David Meacham was born in Genesee County, New York, May 3, 1835, and was reared at Geneseo, learning the carpenter’s trade. In 1858 he came to California, crossing the plains with General Harney, shortly after the Mountain Meadow Massacre. He helped to gather up the bones of the murdered emigrants, and assisted in building the monument erected by the Government on the scene. Arriving in California, he located at Bloomfield, Sonoma County, where he followed his trade five years. In 1863 he came to San Bernardino, and here followed the building trade. He rode to Riverside on the first load of lumber ever hauled there, and, as before stated, built the first house there. He has resided in this State all of the time since 1858, except one year he spent in Virginia City, Nevada, where he went in 1869, and there followed mining principally, but also did some work at his trade. Mr. Meacham is a man of excellent qualities of character, unassuming in manner, fair and honorable in business...Read More
Clarence Stewart, a well-known businessman of Riverside, is a native of Rockford, Illinois, dating his birth in 1848. In 1849 his father, John N. Stewart, came to California and engaged in mining. In 1851 he returned East, and the next year brought his family to the State and located in Sacramento for about three years, and then moved to Sonoma County, where he engaged in farming until he came with his family to San Bernardino in 1865. The subject of this sketch was reared in California and schooled in her public schools. Shortly after his arrival in San Bernardino he went to Arizona and was there employed by Indian Agent George W. Beihy as his deputy on the La Paz Reservation. He spent a year in that territory and then returned to San Bernardino and learned the trade of a wagon-maker, after which he spent a winter in Wickenberg, Arizona, and in 1869 established himself on the old Jurupa Ranch, about one and one-half miles west of the present site of Riverside. He purchased fifty-five acres of that ranch and engaged in agricultural pursuits and stock-growing. Mr. Stewart has a fine orchard of deciduous fruit, forty acres in extent, upon his ranch that in 1888 yielded over 250 tons of green fruit; also a large vineyard of raisin grapes. A large portion of his land is of a character...Read More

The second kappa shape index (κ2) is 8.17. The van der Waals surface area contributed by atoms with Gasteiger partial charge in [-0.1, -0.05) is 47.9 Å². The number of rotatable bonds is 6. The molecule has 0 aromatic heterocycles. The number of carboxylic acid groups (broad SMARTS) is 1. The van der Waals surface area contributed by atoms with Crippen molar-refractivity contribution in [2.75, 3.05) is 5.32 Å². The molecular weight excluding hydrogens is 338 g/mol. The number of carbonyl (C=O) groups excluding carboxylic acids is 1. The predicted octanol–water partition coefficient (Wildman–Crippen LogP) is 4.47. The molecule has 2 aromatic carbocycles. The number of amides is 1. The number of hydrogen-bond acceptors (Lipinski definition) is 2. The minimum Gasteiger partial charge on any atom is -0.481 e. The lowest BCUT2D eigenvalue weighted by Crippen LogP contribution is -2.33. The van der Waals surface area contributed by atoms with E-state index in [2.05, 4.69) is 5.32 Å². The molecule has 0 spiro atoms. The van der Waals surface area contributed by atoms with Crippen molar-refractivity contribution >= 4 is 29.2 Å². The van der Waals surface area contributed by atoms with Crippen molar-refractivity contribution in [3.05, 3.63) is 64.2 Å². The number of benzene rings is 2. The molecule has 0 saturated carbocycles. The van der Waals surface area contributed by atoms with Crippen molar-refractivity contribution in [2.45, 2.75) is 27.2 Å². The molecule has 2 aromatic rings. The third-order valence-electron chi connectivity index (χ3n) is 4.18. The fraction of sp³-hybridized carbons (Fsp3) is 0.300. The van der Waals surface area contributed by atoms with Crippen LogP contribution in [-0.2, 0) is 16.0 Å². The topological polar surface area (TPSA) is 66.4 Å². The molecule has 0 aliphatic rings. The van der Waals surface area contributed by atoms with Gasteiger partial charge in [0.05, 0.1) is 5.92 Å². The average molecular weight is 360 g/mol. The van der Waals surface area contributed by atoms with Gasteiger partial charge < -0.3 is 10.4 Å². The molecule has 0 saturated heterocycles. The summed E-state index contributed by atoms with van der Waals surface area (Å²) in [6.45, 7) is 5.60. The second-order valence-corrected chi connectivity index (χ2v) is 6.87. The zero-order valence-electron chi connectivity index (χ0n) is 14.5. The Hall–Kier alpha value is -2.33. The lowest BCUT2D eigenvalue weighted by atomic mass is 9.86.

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- Virginia High School YearbooksFebruary 22, 2017The following collection of free high school yearbooks and annuals from the state of Virginia comes from the collection of the Library of Virginia. ...
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- Monroe County, New York Cemetery RecordsApril 8, 2016The extensive online listings for Monroe County, New York cemetery records should provide researchers with a clear picture of what is still ...
- Calloway County Missouri High School YearbooksApril 6, 2016The Daniel Boone Regional Library has digitized almost 100 years of yearbooks from community schools. The books have been scanned and uploaded in ...
- Boone County Missouri High School YearbooksApril 6, 2016The Daniel Boone Regional Library has digitized almost 100 years of yearbooks from community schools. The books have been scanned and uploaded in ...
- A Genealogy of Isaac Elbert BrushSeptember 22, 2015Two publications of, one typescript, and one handwritten manuscript for the Brush genealogy entitled, A Concise Genealogy of Isaac Elbert Brush and ...
- Progressive Men of Western ColoradoJune 10, 2015This manuscript in it’s basic form is a volume of 948 biographies of prominent men and women, all leading citizens of Western Colorado. Western ...